Picture trucking in the United States minus interstate highways. Global trade without shipping containers. Supply chain management with no internet.
Businesses once managed without those innovations, but it’s hard now to understand how they did it. That kind of evolution never stops. Today’s novelties in logistics technology and strategy will soon become tomorrow’s commonplace tools of the trade. Here are some examples.
1. More Freight, Less Waste
Some paradigm shifts will involve optimizing transportation assets to reduce waste in the supply chain.
When trucks drive deadhead miles, or drivers sit around waiting for loads, or tractor-trailers crawl in heavy urban traffic, those underused assets create waste in the supply chain.
Waste hurts the bottom line.
That’s why some upcoming paradigm shifts involve ways to make better use of transportation assets.
At Class I railroad Kansas City Southern (KCS), for instance, strategists expect to see self-driving trucks form platoons to haul intermodal containers from rail terminals to large distribution centers or industrial parks. In this vision, perhaps four autonomous trucks will follow one rig driven by a human.
“You have one driver, but five loads,” says Brian Hancock, executive vice president and chief innovation officer at KCS in Kansas City, Missouri. That increases efficiency right off the bat, reducing the number of scarce and costly resources—drivers—needed to deliver five containers.
Platoons would travel late at night, taking better advantage of another resource: highway capacity. “One of the most underutilized assets in the country is the freeway system around our big urban populations between 10 p.m. and 5 a.m.,” says Hancock.
Drivers would no longer struggle with rush hour traffic and construction slowdowns. Instead, multi-truck platoons would zip along nearly empty lanes overnight, completing deliveries faster.
So why use a driver at all? When autonomous trucks hit the market, couldn’t a platoon’s lead truck drive itself, just like the other four?
“We’re not big into having that much freight out there without a driver,” Hancock says. It takes a human to manage liability for the platoon and keep the shipment secure.
Of course, this strategy works only if trains arrive at terminals in time for platoons to pick up containers and deliver them as promised. That didn’t seem possible in the past. But with the advent of precision scheduling, railroads have been improving their on-time performance, making overnight platooning feasible.
If this innovation can take thousands of trucks off the road during peak traffic hours, cut transportation costs by using fewer drivers, and speed containers to their destinations, then intermodal becomes more attractive, Hancock says. That would add a further efficiency: letting more shippers enjoy the cost benefits of intermodal transportation.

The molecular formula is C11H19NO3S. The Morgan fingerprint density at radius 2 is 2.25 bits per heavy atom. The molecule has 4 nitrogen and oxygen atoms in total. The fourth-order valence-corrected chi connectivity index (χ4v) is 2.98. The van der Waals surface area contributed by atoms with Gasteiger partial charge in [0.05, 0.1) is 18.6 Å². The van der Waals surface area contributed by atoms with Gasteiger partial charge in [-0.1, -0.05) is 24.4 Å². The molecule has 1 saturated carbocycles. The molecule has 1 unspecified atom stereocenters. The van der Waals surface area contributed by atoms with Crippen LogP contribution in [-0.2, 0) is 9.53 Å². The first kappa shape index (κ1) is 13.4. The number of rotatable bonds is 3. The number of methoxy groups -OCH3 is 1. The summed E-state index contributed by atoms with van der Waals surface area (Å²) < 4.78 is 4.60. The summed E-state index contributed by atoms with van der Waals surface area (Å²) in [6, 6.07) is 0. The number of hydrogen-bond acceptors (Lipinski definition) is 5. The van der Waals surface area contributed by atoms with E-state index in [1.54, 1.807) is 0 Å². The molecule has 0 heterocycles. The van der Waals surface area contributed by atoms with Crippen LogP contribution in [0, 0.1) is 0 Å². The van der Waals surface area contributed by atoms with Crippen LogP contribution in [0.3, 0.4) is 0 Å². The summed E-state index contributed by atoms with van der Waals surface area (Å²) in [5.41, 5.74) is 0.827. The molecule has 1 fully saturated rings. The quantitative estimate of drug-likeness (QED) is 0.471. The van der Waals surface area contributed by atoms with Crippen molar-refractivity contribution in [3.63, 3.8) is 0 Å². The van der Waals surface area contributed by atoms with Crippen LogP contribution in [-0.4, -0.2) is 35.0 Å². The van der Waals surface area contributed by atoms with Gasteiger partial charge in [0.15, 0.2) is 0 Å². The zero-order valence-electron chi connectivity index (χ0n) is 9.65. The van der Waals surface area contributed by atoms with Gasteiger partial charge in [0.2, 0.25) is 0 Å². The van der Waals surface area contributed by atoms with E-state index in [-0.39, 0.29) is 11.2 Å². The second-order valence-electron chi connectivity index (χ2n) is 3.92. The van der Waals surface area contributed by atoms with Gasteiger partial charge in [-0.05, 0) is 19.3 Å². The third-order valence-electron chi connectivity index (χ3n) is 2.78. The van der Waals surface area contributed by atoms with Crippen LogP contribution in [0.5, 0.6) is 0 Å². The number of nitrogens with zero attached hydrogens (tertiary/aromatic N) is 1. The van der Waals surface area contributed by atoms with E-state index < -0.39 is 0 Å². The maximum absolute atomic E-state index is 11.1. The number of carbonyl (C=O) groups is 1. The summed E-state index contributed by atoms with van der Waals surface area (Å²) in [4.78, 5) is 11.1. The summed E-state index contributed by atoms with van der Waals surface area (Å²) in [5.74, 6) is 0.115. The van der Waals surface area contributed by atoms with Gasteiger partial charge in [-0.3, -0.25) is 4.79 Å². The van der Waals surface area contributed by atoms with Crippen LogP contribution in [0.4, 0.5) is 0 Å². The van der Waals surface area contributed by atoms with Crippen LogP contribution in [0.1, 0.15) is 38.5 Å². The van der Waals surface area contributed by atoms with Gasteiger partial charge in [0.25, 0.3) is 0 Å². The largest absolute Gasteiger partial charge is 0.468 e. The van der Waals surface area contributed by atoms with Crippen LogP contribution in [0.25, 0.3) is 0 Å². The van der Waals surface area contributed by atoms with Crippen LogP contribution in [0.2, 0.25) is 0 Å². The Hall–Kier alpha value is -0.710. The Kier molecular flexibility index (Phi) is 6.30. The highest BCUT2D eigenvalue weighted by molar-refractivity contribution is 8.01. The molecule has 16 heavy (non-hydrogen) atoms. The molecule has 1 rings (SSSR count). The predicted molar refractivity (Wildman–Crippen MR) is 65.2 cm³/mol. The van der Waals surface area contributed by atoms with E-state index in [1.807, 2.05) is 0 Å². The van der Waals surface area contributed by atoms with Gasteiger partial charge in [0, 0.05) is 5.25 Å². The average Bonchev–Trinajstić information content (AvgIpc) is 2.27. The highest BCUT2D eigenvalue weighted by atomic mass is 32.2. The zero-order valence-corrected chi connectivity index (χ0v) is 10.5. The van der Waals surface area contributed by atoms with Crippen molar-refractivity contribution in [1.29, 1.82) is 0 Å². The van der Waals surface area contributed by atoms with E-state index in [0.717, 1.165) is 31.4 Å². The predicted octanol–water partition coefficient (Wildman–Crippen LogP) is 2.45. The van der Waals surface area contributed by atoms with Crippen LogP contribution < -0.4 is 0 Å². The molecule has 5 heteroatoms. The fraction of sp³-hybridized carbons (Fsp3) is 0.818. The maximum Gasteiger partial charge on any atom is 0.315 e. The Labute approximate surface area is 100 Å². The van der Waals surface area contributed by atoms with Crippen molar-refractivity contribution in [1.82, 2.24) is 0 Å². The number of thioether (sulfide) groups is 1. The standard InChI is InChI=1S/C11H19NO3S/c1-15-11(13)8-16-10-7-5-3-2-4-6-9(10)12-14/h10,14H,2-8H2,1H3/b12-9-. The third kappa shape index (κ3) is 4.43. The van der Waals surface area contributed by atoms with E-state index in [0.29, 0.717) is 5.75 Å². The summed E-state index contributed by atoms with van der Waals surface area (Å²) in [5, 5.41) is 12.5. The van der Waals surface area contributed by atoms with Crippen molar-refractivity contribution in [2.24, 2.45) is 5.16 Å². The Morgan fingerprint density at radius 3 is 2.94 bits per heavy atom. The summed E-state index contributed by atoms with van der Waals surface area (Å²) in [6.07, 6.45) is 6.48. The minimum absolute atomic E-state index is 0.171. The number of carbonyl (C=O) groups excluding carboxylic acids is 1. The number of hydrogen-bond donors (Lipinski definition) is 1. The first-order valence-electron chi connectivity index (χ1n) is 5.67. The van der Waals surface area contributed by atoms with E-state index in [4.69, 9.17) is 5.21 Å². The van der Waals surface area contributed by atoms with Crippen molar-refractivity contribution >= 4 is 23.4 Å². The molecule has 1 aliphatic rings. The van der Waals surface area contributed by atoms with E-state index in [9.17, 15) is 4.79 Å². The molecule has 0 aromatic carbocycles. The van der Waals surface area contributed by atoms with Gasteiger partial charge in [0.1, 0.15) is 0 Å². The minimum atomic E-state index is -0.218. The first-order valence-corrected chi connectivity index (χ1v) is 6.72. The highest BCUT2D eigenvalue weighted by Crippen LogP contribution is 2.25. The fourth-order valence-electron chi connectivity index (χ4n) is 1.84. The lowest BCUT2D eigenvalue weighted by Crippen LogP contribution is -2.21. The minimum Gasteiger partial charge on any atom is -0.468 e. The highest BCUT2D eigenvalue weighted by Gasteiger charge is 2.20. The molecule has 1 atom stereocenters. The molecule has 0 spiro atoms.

DRAYAGE GETS SMART
New drayage technology minimizes driver wait time, gets trucks in and out of the port faster, and increases freight visibility for shippers.”
For international shipments, much of the waste occurs when trucks arrive at ports to retrieve containers. It takes a lot of manual labor, with many visits to a port’s website, to learn when a container is ready for pickup.
Lacking good visibility, a drayage driver may spend hours waiting at the port for a container that’s sitting at the bottom of a stack, with no container handling equipment nearby. Or a container might sit in the yard waiting for the assigned driver to arrive.
“As containers sit in the port for longer than the free time a shipper has with the ocean carrier, costs go up,” says Ed Summers, senior product manager at New York-based Loadsmart. Summers leads the team responsible for a new product from Loadsmart called Smart Drayage, which seeks to change the paradigm for container pickups.
Today, when a company with 20 inbound containers on the same ship arranges for drayage, each driver is assigned a particular container. If that box isn’t ready when the truck arrives, the driver waits in the terminal.
Under the Smart Drayage model, the company tenders the shipment to Loadsmart, which dispatches carriers to the port. When drivers reach the gate, instead of saying they are there for a specific container, they say they are there to pick up one of the containers in the group.
“The port knows where all their containers and equipment are, thanks to the terminal operating systems that provide high levels of visibility,” Summers says. Through an interface to that logistics technology, the Smart Drayage platform determines which containers are easily available for pickup.
“For example, we know that container CDE is at the top of the stack, and it’s 50 feet away from a crane that can service it,” Summers says. The driver goes to that location, quickly retrieves the container, and gets back on the road. Consignees get their freight faster, and shippers are less likely to incur storage charges at the port.
To sweeten the deal for carriers, Loadsmart has arranged for a dedicated Smart Drayage gate at the terminal. Because the system gets them in and out of the port faster, truckers also gain the chance to make more runs in a single day.
Thanks to integration with the terminal system and with several brands of electronic logging devices, Loadsmart increases visibility for shippers, providing updates on the status of their containers, both in the yard and in transit.